Last Updated on November 3, 2022 by Lawrence Berezin
How to beat a fire hydrant parking ticket
An NYC fire hydrant parking ticket is one of the most iconic parking tickets of all time. Battle-scarred residents of New York City will always insist that they park their chariots more than fifteen feet from the hydrant. While myriad visitors to our fair city lament that they didn’t realize there was a fifteen-foot no-fly zone or no yellow curbs.
Beating an unjust fire hydrant violation is beautiful but doesn’t come easily. You better prepare to do
your homework and prepare a series of exhibits presenting your story persuasively.
I’ve had good luck battling these costly orange epistles, and I’d like to share some tips that set my clients free.
The “Place of Occurrence” is a parking ticket gold.
Every required element is essential. But, there is a needed element di tutti element. And that’s the place of occurrence for fire hydrant parking tickets.
I can’t tell you how many times a warrior misdescribed the location of our client’s car. By that, I mean the place of occurrence must identify a specific location within 15 feet of a fire hydrant. If not, you win.
Don’t waste your valuable time trying to prove you parked in a different location because a judge will not find your testimony persuasive in a “he-said-she-said” battle of places. The warrior will win that fight every time.
Instead, if a warrior enters a location on your parking ticket that is not within 15 feet of either side of a fire hydrant, make the misdescribed place of occurrence work for you. Show the judge proof that there is no fire hydrant within 15 feet.
How You can present the proper proof properly.
Your goal is to tell a story to a parking ticket judge with your exhibits that persuades him that you did not park your car within 15 feet of a fire hydrant. When a judge looks at your photographs (with captions), he should feel a sense of familiarity, just like he’s walking through the neighborhood where you parked your car.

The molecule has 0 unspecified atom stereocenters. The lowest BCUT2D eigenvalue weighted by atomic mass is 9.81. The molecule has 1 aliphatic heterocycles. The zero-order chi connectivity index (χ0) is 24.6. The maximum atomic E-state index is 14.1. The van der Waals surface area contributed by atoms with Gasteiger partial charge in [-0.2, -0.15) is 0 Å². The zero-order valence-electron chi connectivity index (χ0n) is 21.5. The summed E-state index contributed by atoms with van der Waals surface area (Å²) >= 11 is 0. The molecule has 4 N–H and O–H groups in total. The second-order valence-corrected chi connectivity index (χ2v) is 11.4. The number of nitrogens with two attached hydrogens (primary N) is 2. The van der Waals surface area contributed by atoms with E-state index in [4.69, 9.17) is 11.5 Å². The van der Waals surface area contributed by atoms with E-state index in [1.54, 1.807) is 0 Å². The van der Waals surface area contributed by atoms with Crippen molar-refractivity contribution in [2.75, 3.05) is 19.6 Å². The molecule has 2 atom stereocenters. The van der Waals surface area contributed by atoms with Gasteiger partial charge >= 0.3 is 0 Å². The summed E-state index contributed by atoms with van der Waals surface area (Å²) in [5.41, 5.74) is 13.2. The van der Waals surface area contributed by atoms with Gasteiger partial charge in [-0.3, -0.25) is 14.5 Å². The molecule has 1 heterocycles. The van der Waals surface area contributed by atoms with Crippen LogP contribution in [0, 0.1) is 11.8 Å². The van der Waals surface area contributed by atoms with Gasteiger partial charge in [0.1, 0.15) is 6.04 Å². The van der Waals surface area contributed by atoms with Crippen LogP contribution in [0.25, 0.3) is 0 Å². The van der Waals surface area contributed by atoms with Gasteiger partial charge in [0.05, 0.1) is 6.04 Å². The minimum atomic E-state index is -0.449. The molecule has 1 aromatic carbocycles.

What happens if the fire hydrant is invisible?
This defense is a little tricky to present. One of my proud friends sent the above image with all the garbage piled on top of the invisible fire hydrant. He fought the ticket and won. Case dismissed!
However, I recently fought an invisible fire hydrant parking ticket covered by an orange construction cone and lost. The judge found us guilty.
The facts in both cases revealed the judge’s rationale. In the garbage case, my friend didn’t live near the location of the invisible fire hydrant. In other words, the pile of garbage was only hiding the fire hydrant for a few days, and there were no facts that showed my friend ever visited the location or knew there was a fire hydrant. And garbage is not a permanent obstruction.
On the other hand, in the case I lost, my client lived only two blocks from the hidden fire hydrant, and the judge inferred that she knew there was a fire hydrant at the location.
I beat a fire hydrant parking ticket with this series of exhibits
Click on the first exhibit to view the gallery
You must know a lot of stuff to make sense of the fire hydrant rule. For example:
- A passenger car is permitted to stop, stand, or park within 15 feet of a fire hydrant from sunrise to sunset as long as a licensed driver remains seated behind the wheel with the keys ready to move the car on the request of a person authorized to ask you to move
- A commercial vehicle can never stop, stand or park within 15 feet of a fire hydrant, whether occupied or not
- You might be guilty of a fire hydrant violation even if the hydrant was invisible.
- A parking sign permitting a vehicle to park within 15 feet of a fire hydrant is a defense against a fire hydrant parking ticket.
And the beat goes on.
Tips are a good thing. Likewise, the right tip applied correctly can turn a $115 fire hydrant ticket into $0.00. Do you believe in magic? Then click and get 10 of Larry’s best tips.